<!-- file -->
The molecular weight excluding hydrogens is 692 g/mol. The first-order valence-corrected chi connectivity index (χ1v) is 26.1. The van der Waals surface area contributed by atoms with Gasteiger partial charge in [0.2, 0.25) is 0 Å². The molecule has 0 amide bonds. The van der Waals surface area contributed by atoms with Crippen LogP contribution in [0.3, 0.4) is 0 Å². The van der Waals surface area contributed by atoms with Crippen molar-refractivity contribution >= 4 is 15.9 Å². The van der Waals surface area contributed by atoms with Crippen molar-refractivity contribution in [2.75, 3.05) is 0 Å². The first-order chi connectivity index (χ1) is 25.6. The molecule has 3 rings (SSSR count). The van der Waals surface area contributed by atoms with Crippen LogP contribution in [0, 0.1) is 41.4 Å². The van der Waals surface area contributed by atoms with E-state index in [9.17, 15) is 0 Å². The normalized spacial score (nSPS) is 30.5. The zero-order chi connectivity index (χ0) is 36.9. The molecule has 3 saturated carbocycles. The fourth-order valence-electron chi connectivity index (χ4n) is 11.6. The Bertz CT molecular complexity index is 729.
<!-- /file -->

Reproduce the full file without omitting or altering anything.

The molecular weight excluding hydrogens is 692 g/mol. The first-order valence-corrected chi connectivity index (χ1v) is 26.1. The van der Waals surface area contributed by atoms with Gasteiger partial charge in [0.2, 0.25) is 0 Å². The molecule has 0 amide bonds. The van der Waals surface area contributed by atoms with Crippen LogP contribution in [0.3, 0.4) is 0 Å². The van der Waals surface area contributed by atoms with Crippen molar-refractivity contribution >= 4 is 15.9 Å². The van der Waals surface area contributed by atoms with Crippen molar-refractivity contribution in [2.75, 3.05) is 0 Å². The first-order chi connectivity index (χ1) is 25.6. The molecule has 3 rings (SSSR count). The van der Waals surface area contributed by atoms with Crippen LogP contribution in [0, 0.1) is 41.4 Å². The van der Waals surface area contributed by atoms with E-state index in [9.17, 15) is 0 Å². The normalized spacial score (nSPS) is 30.5. The zero-order chi connectivity index (χ0) is 36.9. The molecule has 3 saturated carbocycles. The fourth-order valence-electron chi connectivity index (χ4n) is 11.6. The Bertz CT molecular complexity index is 729.